|US7400470 *||Apr 21, 2005||Jul 15, 2008||Hitachi Global Storage Technologies Netherlands B.V.||Head gimbal assembly and magnetic disk drive with specific solder ball or slider pad and electrode stud dimensioning to produce reliable solder ball connection using laser energy|
|US7462939||Oct 20, 2005||Dec 9, 2008||Honeywell International Inc.||Interposer for compliant interfacial coupling|
|US7476570||May 2, 2006||Jan 13, 2009||Honeywell International Inc.||System and method of attaching an integrated circuit assembly to a printed wiring board|
|US7656678||Oct 31, 2005||Feb 2, 2010||Entorian Technologies, Lp||Stacked module systems|
|US7719098||Oct 16, 2007||May 18, 2010||Entorian Technologies Lp||Stacked modules and method|
|US7804985||Aug 25, 2008||Sep 28, 2010||Entorian Technologies Lp||Circuit module having force resistant construction|
|US7906733 *||May 21, 2008||Mar 15, 2011||Canon Kabushiki Kaisha||Electronic circuit device|
|US8804339||Feb 28, 2011||Aug 12, 2014||Toyota Motor Engineering & Manufacturing North America, Inc.||Power electronics assemblies, insulated metal substrate assemblies, and vehicles incorporating the same|
|US20040173891 *||Mar 18, 2004||Sep 9, 2004||Ngk Spark Plug Co., Ltd.||Intermediate board, intermediate board with a semiconductor device, substrate board with an intermediate board, structural member including a semiconductor device, an intermediate board and a substrate board, and method of producing an intermediate board|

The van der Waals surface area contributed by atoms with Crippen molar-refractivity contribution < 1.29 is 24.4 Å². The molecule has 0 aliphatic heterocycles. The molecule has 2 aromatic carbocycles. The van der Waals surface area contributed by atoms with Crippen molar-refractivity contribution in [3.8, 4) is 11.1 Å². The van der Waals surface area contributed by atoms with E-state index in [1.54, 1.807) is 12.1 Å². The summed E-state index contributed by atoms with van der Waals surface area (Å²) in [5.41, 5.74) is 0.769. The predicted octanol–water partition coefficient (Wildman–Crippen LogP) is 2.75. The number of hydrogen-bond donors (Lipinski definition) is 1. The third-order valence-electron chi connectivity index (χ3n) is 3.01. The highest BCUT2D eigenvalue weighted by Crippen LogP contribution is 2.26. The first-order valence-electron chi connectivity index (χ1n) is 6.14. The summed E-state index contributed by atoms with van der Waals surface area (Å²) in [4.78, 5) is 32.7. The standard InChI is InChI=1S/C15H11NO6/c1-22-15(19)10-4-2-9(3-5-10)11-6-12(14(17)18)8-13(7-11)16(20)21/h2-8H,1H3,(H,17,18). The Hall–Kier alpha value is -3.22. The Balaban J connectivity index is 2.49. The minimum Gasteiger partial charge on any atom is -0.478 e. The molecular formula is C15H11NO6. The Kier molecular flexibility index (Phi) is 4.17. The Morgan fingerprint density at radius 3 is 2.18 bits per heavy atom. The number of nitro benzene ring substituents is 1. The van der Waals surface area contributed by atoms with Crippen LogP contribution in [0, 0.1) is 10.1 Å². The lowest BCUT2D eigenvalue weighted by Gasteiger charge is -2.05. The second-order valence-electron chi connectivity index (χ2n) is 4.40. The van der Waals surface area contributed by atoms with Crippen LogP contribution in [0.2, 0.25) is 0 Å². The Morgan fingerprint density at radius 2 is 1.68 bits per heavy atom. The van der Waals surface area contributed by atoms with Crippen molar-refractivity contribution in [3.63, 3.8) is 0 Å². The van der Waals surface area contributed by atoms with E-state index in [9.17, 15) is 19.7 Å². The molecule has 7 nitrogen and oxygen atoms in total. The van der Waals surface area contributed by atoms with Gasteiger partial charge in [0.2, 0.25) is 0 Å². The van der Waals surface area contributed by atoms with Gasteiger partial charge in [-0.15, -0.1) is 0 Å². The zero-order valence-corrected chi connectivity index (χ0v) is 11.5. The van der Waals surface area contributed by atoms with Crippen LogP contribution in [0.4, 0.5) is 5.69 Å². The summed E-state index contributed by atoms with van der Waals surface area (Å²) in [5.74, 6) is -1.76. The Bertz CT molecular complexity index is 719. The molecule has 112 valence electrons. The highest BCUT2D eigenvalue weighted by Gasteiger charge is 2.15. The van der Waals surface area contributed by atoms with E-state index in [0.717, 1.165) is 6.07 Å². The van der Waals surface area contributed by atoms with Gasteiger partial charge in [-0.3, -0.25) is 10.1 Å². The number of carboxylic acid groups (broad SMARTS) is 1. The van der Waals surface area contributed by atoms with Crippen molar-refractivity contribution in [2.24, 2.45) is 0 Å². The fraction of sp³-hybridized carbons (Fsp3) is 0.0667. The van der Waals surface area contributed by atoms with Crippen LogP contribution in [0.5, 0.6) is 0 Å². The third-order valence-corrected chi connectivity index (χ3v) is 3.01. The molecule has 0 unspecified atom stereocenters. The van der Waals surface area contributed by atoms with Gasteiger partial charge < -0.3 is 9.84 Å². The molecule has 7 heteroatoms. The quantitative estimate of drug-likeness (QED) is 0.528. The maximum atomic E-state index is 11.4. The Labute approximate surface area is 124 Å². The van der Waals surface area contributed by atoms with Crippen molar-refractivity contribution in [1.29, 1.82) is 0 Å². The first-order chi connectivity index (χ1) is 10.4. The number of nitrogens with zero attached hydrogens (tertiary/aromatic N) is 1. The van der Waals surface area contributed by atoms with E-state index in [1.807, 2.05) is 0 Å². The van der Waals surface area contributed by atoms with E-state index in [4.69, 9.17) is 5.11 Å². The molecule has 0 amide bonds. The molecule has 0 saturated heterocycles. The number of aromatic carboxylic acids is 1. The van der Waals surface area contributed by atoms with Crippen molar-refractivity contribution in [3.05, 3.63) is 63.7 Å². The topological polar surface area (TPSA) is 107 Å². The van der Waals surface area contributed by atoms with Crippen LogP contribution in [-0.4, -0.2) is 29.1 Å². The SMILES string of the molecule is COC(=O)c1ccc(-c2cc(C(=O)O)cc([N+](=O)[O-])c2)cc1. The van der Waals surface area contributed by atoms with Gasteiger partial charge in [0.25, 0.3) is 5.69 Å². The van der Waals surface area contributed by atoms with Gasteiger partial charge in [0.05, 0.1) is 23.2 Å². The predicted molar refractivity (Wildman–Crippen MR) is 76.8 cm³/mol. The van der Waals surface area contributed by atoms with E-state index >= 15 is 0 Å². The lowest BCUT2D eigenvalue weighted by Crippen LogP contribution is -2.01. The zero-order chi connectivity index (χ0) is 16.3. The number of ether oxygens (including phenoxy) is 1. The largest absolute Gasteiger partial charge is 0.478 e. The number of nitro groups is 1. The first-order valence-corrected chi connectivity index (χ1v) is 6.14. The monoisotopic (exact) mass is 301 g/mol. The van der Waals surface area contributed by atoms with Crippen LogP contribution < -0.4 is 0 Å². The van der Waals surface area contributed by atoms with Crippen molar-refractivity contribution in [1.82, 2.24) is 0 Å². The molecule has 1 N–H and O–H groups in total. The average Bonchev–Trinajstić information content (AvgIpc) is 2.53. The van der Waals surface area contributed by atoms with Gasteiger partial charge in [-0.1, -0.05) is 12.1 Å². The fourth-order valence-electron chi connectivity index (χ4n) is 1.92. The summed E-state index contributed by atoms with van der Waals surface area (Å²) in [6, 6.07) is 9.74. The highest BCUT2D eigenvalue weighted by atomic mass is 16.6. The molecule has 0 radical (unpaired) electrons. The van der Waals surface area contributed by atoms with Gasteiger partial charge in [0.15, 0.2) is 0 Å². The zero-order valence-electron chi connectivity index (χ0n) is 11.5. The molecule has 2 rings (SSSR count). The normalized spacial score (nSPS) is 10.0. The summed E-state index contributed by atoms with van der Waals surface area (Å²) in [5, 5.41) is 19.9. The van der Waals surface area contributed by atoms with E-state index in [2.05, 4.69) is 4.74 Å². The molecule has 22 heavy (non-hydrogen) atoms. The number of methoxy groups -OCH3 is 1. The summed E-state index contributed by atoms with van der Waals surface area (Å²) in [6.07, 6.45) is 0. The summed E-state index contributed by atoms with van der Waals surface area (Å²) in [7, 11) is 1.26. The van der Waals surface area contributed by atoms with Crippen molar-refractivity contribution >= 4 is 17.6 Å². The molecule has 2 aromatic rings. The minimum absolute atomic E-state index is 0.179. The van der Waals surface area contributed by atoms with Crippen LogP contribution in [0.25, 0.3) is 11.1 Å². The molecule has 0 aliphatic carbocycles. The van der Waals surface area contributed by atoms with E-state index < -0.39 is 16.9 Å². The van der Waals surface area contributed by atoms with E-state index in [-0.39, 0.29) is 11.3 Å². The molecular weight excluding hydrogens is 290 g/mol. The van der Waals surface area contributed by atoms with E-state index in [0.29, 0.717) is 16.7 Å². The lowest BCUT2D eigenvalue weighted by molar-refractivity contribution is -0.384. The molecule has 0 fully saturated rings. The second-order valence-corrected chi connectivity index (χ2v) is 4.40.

|US20060091510 *||Mar 11, 2005||May 4, 2006||Chipmos Technologies (Bermuda) Ltd.||Probe card interposer|
|US20060157843 *||Jan 17, 2006||Jul 20, 2006||Sung-Wook Hwang||Stacked semiconductor package having interposing print circuit board|
|US20060202322 *||Sep 22, 2004||Sep 14, 2006||Ibiden Co., Ltd.||Interposer, and multilayer printed wiring board|
|US20070090506 *||Oct 20, 2005||Apr 26, 2007||Honeywell International Inc.||Interposer for compliant interfacial coupling|
|WO2012120448A1||Mar 6, 2012||Sep 13, 2012||3D Plus||Process for flip-chip connection of an electronic component|
|U.S. Classification||174/260, 257/778, 361/760, 361/803, 174/262, 257/738, 257/698|
|International Classification||H01L21/60, H01L23/32, H05K1/14, H05K3/34|
|Cooperative Classification||H01L2924/16152, H05K2201/10378, H05K2201/068, H05K3/3436, H01L2924/01078, H01L2924/15311, H05K1/141, H01L2924/01322, H01L2924/01004, H01L2924/01079, H01L2224/48091|
|Nov 30, 2001||AS||Assignment|
|May 17, 2007||FPAY||Fee payment|
Year of fee payment: 4
|Mar 16, 2010||CC||Certificate of correction|
|May 23, 2011||FPAY||Fee payment|
Year of fee payment: 8
|May 26, 2015||FPAY||Fee payment|
Year of fee payment: 12